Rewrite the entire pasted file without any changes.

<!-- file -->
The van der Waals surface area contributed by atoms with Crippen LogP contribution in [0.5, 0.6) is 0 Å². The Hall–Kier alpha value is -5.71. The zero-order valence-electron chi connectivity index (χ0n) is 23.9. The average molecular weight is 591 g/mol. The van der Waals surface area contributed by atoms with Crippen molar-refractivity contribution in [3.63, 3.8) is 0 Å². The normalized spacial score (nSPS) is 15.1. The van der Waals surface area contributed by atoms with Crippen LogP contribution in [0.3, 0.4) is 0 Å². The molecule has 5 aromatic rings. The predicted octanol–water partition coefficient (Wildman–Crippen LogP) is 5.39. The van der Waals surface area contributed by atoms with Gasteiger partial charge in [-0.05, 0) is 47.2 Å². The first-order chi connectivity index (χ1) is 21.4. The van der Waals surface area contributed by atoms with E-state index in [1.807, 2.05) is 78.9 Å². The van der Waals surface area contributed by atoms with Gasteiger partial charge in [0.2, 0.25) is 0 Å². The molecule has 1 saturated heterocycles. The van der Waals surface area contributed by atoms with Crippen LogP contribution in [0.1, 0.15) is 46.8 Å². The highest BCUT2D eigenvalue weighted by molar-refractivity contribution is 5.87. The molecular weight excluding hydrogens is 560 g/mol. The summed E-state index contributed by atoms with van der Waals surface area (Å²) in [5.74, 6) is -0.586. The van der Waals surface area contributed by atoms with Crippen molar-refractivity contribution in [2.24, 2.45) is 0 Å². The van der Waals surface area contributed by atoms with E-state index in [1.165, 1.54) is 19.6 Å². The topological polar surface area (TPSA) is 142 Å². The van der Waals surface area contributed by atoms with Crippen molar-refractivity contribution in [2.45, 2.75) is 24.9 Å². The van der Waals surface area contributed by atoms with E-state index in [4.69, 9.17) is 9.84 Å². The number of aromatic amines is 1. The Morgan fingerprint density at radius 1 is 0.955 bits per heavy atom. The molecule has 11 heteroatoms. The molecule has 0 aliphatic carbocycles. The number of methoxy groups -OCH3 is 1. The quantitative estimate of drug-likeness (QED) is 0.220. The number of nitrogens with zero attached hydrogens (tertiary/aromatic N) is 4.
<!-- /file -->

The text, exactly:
The van der Waals surface area contributed by atoms with Crippen LogP contribution in [0.5, 0.6) is 0 Å². The Hall–Kier alpha value is -5.71. The zero-order valence-electron chi connectivity index (χ0n) is 23.9. The average molecular weight is 591 g/mol. The van der Waals surface area contributed by atoms with Crippen molar-refractivity contribution in [3.63, 3.8) is 0 Å². The normalized spacial score (nSPS) is 15.1. The van der Waals surface area contributed by atoms with Crippen LogP contribution in [0.3, 0.4) is 0 Å². The molecule has 5 aromatic rings. The predicted octanol–water partition coefficient (Wildman–Crippen LogP) is 5.39. The van der Waals surface area contributed by atoms with Gasteiger partial charge in [-0.05, 0) is 47.2 Å². The first-order chi connectivity index (χ1) is 21.4. The van der Waals surface area contributed by atoms with E-state index in [1.807, 2.05) is 78.9 Å². The van der Waals surface area contributed by atoms with Gasteiger partial charge in [0.2, 0.25) is 0 Å². The molecule has 1 saturated heterocycles. The van der Waals surface area contributed by atoms with Crippen LogP contribution in [0.1, 0.15) is 46.8 Å². The highest BCUT2D eigenvalue weighted by molar-refractivity contribution is 5.87. The molecular weight excluding hydrogens is 560 g/mol. The summed E-state index contributed by atoms with van der Waals surface area (Å²) in [5.74, 6) is -0.586. The van der Waals surface area contributed by atoms with Crippen molar-refractivity contribution in [2.24, 2.45) is 0 Å². The van der Waals surface area contributed by atoms with E-state index in [1.165, 1.54) is 19.6 Å². The topological polar surface area (TPSA) is 142 Å². The van der Waals surface area contributed by atoms with Crippen molar-refractivity contribution in [2.45, 2.75) is 24.9 Å². The van der Waals surface area contributed by atoms with E-state index in [4.69, 9.17) is 9.84 Å². The number of aromatic amines is 1. The Morgan fingerprint density at radius 1 is 0.955 bits per heavy atom. The molecule has 11 heteroatoms. The molecule has 0 aliphatic carbocycles. The number of methoxy groups -OCH3 is 1. The quantitative estimate of drug-likeness (QED) is 0.220. The number of nitrogens with zero attached hydrogens (tertiary/aromatic N) is 4.